By Angeliki Koutantou
ATHENS (Reuters) – Greece aims to raise a total of 6 billion euros ($6.83 billion)from privatizations by 2018, the head of its privatizations agency (HRADF) said on Thursday, making up for a revenue shortfall last year and hoping to overperform its latest bailout target.
Privatizations have been a major part of Greece’s three international bailouts since 2010, but political resistance and red tape have hurt revenues. Athens has raised just 4.4 billion euros so far and has repeatedly revised targets downwards.
The country raised 500 million euros from asset sales last year, missing its bailout target by about 2 billion euros, mainly due to delays in completing the lease of 14 airports to a consortium led by Germany’s Fraport <FRAG.DE>.
The 1.2-billion-euro lease of regional airports was completed this year. Along with the sale of a 67 percent stake in Thessaloniki Port <OLTr.AT> and a first 345-million-euro tranche from the lease of the former Athens airport Hellenikon, the lease will help Athens raise 2 billion euros in total this year, HRADF’s chairwoman Lila Tsitsogiannopoulou said.
“Our aim is to have the financial closing of the transaction(for Hellenikon) in December 2017,” Tsitsogiannopoulou told reporters.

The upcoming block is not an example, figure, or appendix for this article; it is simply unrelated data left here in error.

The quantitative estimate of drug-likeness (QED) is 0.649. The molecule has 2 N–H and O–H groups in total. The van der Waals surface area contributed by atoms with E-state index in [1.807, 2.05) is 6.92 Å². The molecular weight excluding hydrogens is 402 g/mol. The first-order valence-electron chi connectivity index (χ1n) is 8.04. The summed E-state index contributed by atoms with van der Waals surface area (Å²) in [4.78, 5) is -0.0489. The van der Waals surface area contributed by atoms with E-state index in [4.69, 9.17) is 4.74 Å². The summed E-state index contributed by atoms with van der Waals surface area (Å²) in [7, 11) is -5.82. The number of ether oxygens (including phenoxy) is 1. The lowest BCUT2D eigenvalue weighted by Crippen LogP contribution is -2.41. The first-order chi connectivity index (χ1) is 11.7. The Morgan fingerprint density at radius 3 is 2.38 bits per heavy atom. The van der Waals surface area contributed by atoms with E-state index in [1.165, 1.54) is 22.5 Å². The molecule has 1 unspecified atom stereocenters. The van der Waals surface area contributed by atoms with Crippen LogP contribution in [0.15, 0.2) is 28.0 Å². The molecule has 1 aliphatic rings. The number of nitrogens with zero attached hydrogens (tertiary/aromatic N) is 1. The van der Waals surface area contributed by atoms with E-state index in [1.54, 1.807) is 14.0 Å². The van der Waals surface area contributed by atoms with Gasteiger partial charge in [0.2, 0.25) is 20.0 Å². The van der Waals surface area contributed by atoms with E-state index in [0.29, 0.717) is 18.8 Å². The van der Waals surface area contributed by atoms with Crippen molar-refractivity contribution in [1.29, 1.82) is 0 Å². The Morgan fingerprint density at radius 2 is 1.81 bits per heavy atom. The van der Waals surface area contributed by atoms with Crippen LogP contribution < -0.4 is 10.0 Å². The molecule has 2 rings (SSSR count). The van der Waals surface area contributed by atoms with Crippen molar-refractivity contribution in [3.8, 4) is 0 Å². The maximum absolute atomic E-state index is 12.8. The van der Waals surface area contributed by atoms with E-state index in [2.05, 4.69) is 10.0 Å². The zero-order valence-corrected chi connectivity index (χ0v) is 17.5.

A consortium of Abu Dhabi and Chinese investors backed by conglomerate Fosun, led by Greece’s Lamda, signed a deal in 2014 to develop the Hellenikon coastal area.
The consortium will pay a total of 915 million euros ($1.03 billion) to lease the site, which is three times the size of Monaco, and the plan is to turn it into one of Europe’s biggest coastal resorts.
For next year, the agency aims to collect 3.5 billion euros, mainly from the sale of a 30 percent stake in the Athens International Airport (AIA), a 5 percent stake in its biggest telecoms operator OTE <OTEr.AT> and stakes in several energy and water utilities, Tsitogiannopoulou added.
Greece’s international lenders see a total proceed of 5 billion euros by 2018 from privatizations, according to the latest updated version of its bailout.
In its quarterly report, Greek think-tank IOBE said Hellenikon and other privatizations are expected to boost investments considerably next year.
(editing by Richard Balmforth)